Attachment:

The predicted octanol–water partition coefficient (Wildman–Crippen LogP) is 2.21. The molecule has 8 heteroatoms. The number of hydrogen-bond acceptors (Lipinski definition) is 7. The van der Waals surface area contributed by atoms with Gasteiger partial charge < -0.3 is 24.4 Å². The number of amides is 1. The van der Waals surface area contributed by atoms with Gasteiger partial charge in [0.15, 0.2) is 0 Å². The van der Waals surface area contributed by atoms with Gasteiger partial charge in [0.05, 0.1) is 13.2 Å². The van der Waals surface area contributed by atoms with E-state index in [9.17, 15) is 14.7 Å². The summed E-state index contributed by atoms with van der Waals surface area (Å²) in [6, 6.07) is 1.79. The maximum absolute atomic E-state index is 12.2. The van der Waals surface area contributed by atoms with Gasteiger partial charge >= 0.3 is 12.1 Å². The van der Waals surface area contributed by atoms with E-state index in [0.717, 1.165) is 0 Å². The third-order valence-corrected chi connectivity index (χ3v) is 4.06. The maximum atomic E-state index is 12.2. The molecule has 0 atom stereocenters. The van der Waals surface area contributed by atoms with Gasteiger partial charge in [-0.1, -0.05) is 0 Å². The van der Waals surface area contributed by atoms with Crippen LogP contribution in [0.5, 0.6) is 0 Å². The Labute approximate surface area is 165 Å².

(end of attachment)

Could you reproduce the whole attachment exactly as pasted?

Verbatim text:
The predicted octanol–water partition coefficient (Wildman–Crippen LogP) is 2.21. The molecule has 8 heteroatoms. The number of hydrogen-bond acceptors (Lipinski definition) is 7. The van der Waals surface area contributed by atoms with Gasteiger partial charge < -0.3 is 24.4 Å². The number of amides is 1. The van der Waals surface area contributed by atoms with Gasteiger partial charge in [0.15, 0.2) is 0 Å². The van der Waals surface area contributed by atoms with Gasteiger partial charge in [0.05, 0.1) is 13.2 Å². The van der Waals surface area contributed by atoms with E-state index in [9.17, 15) is 14.7 Å². The summed E-state index contributed by atoms with van der Waals surface area (Å²) in [6, 6.07) is 1.79. The maximum absolute atomic E-state index is 12.2. The van der Waals surface area contributed by atoms with Gasteiger partial charge >= 0.3 is 12.1 Å². The van der Waals surface area contributed by atoms with E-state index in [0.717, 1.165) is 0 Å². The third-order valence-corrected chi connectivity index (χ3v) is 4.06. The maximum atomic E-state index is 12.2. The molecule has 0 atom stereocenters. The van der Waals surface area contributed by atoms with Gasteiger partial charge in [-0.1, -0.05) is 0 Å². The van der Waals surface area contributed by atoms with Crippen LogP contribution in [0.5, 0.6) is 0 Å². The Labute approximate surface area is 165 Å².